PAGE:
Gestures are important forms of non-verbal communication, which include non-vocal bodily movements, intended to express a definite meaning. Commonly encountered forms of non-verbal gestures include nodding, winking and rolling of the eyes. Apart from this, movements involving the arms, hands and other parts of the body can also be used to express or communicate to one another. According to a research by renowned psychologists like Paul Ekman and Wallace Friesen, gestures can be broadly categorized under five headings: emblems, illustrators, regulators, adaptors and affect displays. Furthermore, they can be classified as speech-independent and speech-related. In the speech-independent forms, there is no use of any verbal communication and the gestures are culturally and socially accepted interpretations, like a peace sign or a simple hello wave. Speech-related gestures are generally used in conjunction with verbal speech, to emphasize the message that is being communicated. However, to send the correct and exact message, it is very important to master the art of non-verbal gestures. Very often, information is misinterpreted due to the incorrect coding and sending of these gestures. Go through the tips given below and know how to improve non-verbal gestures.
Improving Non-Vocal Gestures
- It is a well known fact that ‘practice makes a man perfect’. With frequent and regular practice, you will definitely be able to master the art of non-vocal gestures in a short period of time. A great idea that can help you in the process is placing a mirror in the front while practicing. This will not only provide you with visual feedback, but will also help you gain more confidence by the process.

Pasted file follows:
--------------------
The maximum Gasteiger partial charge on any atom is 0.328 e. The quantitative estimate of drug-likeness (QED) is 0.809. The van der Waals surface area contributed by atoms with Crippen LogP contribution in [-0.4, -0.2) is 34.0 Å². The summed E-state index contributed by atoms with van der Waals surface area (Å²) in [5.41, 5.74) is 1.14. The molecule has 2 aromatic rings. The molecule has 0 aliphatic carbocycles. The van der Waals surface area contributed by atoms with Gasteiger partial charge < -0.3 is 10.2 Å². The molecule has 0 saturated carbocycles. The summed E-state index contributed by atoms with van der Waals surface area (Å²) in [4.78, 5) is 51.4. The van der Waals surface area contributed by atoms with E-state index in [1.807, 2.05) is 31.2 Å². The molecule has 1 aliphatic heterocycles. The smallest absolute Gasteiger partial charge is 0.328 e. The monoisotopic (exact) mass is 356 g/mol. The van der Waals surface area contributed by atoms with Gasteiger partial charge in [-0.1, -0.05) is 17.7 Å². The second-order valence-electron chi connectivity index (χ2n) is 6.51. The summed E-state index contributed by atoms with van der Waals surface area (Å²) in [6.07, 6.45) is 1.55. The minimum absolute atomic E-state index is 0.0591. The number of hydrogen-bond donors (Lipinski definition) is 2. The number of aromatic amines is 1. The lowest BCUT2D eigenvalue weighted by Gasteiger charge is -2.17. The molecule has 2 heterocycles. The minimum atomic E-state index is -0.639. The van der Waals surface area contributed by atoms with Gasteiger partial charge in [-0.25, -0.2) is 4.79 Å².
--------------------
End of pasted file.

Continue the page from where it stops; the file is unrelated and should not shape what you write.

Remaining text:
- Always try to make the gestures appear natural and spontaneous. Never express yourself in ways that appear forced or rehearsed and also don’t allow your arms to constantly track each other in parallel manner.
- Avoid gestures that are repetitive in nature and recur over and over, at regular intervals of time.
- You can also record or videotape yourself while practicing. This will help you monitor where exactly you lag behind and which aspect you need to work more upon.
- In case you use the speech-related form of gesturing, find out at what point you need to emphasize more with your actions. This is particularly important in public speech presentations, where communication is the main form of expression, indicating the mood, passion and the aim of the presentation. Hence, give emphasis to the key points, words or phrases that you need to highlight more.
- Always use those forms of gesturing that are non-repetitive in nature. They are very distracting and often deviates one’s mind from the actual topic. Keep practicing your public speeches over and over again, gesturing only at the key points. Strictly avoid repetitive gestures like the constantly raising eye brows, pointing fingers, shaking arms, pounding fists, and so on.
- A major channel of interpersonal contact that helps in the smooth flow of communication is eye contact. The correct form of eye contact increases the credibility of the speaker and conveys interest, warmth and sincerity.
- You posture and general stance also conveys a lot about your motive, interests and purpose. For instance, sitting erect, but not rigid with a slight forward tilt indicates that you are friendly and approachable. However, speaking with your back turned or gazing at the ceiling or a floor is a clear sign of disinterest and indifference.